Lifestyle & Retirement / Relationships / Senior Living / Whaddya Think, Dr. Fink?

Aargh. Oyyy. Eeeeek.

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It wasn’t coming from me. My grandson Johnny was playing make-believe Nana.

We all know the aargs, oyyys, and eeeeeks when we get up from the floor, out of a soft couch, or hoist kids onto countertops. They’re the huffs and puffs of after fifty living.

Let’s face it – grandchildren, grandnieces and nephews, and other related kids can be our greatest joy . . . and our greatest challenge. Does your shoulder ache from holding that delightfully cooing baby? Do you have to decline an invitation to play Peppa Pig on the floor? Have you learned the difference between Snapchat, Kik, and WhatsApp?

Join the club. These days it takes a lot to be cool. The facts speak for themselves. There are over 70 million grandparents in the country. Studies show 72% say being a grandparent is the single most important and satisfying thing in their life – even when 83% work full, part-time, or have their own business.

Jimmy Carter designated National Grandparents Day on the Sunday after Labor Day. Not to be outdone, President Obama issued Proclamation 8560, making it official. “National Grandparents Day” declared Mr. Obama, “presents a chance to show our profound appreciation and respect for the central roles that family elders play in our lives.”

Marian Shields Robinson

Marian Shields Robinson

Who would know better than the man who spent eight years in The White House with “The First Granny,” Marian Shields Robinson (Michelle Obama’s Mom)? I’m sure there was a lot of Mother-in-Law quid pro quo.

Researchers love to study these things. They found some interesting facts (stuff we knew without breaking the social science bank). Kids are good for us. Caring for grandchildren (or other related kids) one day a week lowers the risk of Alzheimers. It has a positive effect on mental health and acts as an antidepressant for both AFL-ers and the children they babysit.

Grandparents also have money. One study found they control 75% of the wealth in this country – spending $52 billion of it on their grandkids. Just ask The First Granny.

Think of it this way. Everyone loves grandparents. Consider television favorites like beloved Grandma and Grandpa Walton (Zebulon and Esther). Who could forget Grandma’s wisdom, “go fish today and poker tomorrah!”

Archie and Edith Bunker turned to mush over their grandson, Little Joey. An Archie Bunker Grandson Doll was an instant hit.

Homer Simpson sent grizzled Grampa Abe to live in the Springfield Retirement Castle. Grampa’s escapades were infamous. Perhaps his most memorable line was, “if I’m not back at the home by nine, they declare me legally dead and collect my insurance.”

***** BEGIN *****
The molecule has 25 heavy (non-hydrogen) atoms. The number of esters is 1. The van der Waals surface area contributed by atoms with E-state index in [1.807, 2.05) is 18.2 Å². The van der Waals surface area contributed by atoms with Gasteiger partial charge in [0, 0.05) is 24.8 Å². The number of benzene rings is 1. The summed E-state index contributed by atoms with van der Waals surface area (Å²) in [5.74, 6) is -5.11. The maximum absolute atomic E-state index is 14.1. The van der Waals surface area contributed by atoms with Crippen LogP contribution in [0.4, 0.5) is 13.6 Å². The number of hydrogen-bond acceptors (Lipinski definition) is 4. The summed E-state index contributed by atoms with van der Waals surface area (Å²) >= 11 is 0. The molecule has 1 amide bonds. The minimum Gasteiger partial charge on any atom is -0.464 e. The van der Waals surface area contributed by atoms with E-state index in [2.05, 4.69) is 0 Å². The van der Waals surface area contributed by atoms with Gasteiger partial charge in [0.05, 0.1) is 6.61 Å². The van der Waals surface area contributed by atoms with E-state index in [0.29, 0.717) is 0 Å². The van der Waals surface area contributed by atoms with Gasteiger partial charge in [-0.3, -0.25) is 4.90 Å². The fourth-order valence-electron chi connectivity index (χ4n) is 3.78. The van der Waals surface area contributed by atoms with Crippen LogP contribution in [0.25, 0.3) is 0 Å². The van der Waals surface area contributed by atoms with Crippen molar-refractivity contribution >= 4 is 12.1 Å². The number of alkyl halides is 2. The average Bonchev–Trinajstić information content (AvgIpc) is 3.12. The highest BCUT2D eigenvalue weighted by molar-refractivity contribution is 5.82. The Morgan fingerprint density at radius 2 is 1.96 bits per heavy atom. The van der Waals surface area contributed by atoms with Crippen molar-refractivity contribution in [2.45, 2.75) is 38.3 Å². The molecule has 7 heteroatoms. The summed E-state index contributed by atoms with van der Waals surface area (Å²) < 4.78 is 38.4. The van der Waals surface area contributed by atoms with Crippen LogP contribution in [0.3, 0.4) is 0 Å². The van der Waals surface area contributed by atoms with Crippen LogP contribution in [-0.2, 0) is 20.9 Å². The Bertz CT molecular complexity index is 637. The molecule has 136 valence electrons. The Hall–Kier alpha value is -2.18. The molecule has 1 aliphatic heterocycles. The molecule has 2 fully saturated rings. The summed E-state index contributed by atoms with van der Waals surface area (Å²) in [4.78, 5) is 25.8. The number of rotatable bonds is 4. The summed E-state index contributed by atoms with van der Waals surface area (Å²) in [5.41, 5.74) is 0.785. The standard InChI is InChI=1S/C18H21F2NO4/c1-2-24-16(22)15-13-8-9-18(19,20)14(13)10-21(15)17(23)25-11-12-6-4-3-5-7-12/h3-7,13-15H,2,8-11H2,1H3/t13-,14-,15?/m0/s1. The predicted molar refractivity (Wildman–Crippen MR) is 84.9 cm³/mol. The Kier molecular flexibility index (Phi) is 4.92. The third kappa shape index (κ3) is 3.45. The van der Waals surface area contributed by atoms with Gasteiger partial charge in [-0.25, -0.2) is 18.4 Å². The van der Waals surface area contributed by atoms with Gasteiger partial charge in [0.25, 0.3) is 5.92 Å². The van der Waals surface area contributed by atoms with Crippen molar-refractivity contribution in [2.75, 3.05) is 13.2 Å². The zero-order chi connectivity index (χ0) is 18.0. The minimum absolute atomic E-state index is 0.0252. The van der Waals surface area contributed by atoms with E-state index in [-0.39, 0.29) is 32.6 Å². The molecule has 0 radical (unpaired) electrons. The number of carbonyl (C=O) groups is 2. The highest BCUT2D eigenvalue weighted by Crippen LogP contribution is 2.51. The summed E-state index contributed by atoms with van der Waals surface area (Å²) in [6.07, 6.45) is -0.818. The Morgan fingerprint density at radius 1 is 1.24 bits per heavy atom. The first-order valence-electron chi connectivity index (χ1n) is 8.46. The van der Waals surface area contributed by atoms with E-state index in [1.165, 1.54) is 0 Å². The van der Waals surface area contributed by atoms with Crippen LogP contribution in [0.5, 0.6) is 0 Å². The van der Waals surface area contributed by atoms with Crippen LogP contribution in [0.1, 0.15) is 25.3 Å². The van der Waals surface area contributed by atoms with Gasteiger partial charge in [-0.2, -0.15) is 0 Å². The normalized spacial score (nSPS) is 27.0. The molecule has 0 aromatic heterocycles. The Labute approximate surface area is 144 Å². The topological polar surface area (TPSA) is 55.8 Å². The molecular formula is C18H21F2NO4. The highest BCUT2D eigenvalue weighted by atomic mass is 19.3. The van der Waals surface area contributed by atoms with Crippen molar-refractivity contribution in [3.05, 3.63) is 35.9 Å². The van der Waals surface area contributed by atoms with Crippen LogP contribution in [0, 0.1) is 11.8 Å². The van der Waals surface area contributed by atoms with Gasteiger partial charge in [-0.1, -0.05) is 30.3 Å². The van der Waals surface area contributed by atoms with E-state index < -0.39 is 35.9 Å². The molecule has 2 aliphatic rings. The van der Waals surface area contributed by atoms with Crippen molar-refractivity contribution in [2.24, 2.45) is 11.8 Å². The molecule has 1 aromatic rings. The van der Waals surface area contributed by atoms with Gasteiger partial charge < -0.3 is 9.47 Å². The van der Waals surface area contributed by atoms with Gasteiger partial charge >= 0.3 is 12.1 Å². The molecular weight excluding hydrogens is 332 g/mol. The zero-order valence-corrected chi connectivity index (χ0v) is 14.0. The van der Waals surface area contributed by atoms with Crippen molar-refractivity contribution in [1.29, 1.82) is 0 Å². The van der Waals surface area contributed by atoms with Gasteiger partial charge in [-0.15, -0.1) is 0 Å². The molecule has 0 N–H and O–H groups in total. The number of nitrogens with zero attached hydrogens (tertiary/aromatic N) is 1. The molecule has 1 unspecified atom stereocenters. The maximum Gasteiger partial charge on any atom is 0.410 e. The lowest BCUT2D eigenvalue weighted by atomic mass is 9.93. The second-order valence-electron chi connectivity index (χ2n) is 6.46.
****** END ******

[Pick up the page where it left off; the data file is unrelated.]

drjeri-aargh-2Then there was the haughty Violet Crawley, grandmother and Dowager Countess of Grantham, on Downton Abbey. Her pedigree was flawless; her sharp tongue reverberated through castle halls. In one episode, Violet advised her granddaughter Edith, “don’t be defeatist, dear, it’s very middle class.”


These days Johnny doesn’t play make-believe Nana. He watches The Weather Channel instead of Nickelodeon and gives regular forecasts. He wants to be a meteorologist although he has a tough time saying the word.


A few months ago we were supposed to visit during a tropical storm. He solemnly advised his mom that Nana and Poppy were old, couldn’t see very well, and the storm caused poor visibility.   Kind of like our own personal PAC.

We should do the driving,” Johnny insisted.

Mom did.

   Aargs, oyyys, and eeeeeks might not be so bad.

Dr. Jeri Fink, author, photographer, traveler, and family therapist, challenges the creaky myths of aging. She believes that now is a creative, exciting time to grow and explore new ideas, people, and places. Visit Dr. Jeri at,,   or to enter her world of discovery, fun, and insights. Her fiction project, Broken, is a series of seven thrillers that defy tradition. She is presently working on Book Web Minis – a series of fun, fast and positive mini books (50-70 pages long) where readers partner with the experts. Check it out at

She tells us: “I challenge the art of writing by merging fact, fictional elements, interactivity, and photography into nonfiction mini books. I draw from my training in social work, experience in individual and family therapy, professional research, and passion for exploring positive psychology. My 32 published books, hundreds of articles and blogs, speaking engagements, and active online presence all reflect who I am today.”

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